Manufactured whistleblowing has become an element of disinformation campaigns to disrupt Taiwan’s sovereignty and stability.
Latest in Data Protection
The U.K. government's long-awaited Online Safety Bill was published on May 12. What does it say?
CFIUS forced a Chinese firm to sell Grindr in 2019. Yet the application is sharing data widely today, including to a company in China.
Policymakers have paid scant consideration to the national security implications of unfettered, largely unregulated data brokering. That may be changing.
Stakeholders are increasingly advocating for a multilateral accord on government surveillance.
Some U.S. laws and documents provide a foundation. But is a distinction between “data brokers” and the practice of “data brokerage” the right approach?
Most current approaches to resolving the EU-U.S. conflict fall short. It’s time for a hybrid approach.
How Europe’s Intelligence Services Aim to Avoid the EU’s Highest Court—and What It Means for the United States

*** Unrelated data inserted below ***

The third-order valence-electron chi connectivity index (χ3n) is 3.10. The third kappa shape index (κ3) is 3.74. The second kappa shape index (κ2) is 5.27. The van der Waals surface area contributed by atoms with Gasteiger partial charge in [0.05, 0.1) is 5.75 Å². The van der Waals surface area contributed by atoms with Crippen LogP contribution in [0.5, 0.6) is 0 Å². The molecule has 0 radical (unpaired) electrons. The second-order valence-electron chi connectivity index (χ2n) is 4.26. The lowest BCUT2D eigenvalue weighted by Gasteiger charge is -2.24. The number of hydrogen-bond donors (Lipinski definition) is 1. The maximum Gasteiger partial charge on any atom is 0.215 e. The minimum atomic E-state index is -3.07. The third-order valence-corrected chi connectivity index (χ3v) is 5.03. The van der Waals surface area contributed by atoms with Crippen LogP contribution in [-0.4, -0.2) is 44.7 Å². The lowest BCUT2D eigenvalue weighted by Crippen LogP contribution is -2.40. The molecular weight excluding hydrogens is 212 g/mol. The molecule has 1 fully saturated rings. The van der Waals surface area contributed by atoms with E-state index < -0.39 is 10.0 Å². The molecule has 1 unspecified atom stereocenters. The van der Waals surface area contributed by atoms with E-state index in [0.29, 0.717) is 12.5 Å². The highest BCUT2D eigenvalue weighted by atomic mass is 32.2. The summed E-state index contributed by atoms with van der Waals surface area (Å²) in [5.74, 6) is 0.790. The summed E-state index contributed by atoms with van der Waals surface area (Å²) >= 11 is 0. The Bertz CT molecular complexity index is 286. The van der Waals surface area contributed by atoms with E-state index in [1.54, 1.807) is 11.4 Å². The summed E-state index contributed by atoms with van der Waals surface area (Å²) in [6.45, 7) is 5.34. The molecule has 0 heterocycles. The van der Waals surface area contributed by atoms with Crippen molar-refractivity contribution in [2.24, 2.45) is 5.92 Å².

The United States now finds itself forced to consider changes to its foreign surveillance law and practices in order to reestablish a stable basis for transatlantic transfers of personal data.
Nearly all U.S. companies should have no difficulty showing that U.S. surveillance authorities at issue will not interfere with their ability to comply with standard contractual clauses.
The U.S. government has issued a white paper to help maintain the free and lawful flow of commercial and government data from the European Union to the United States after Schrems II.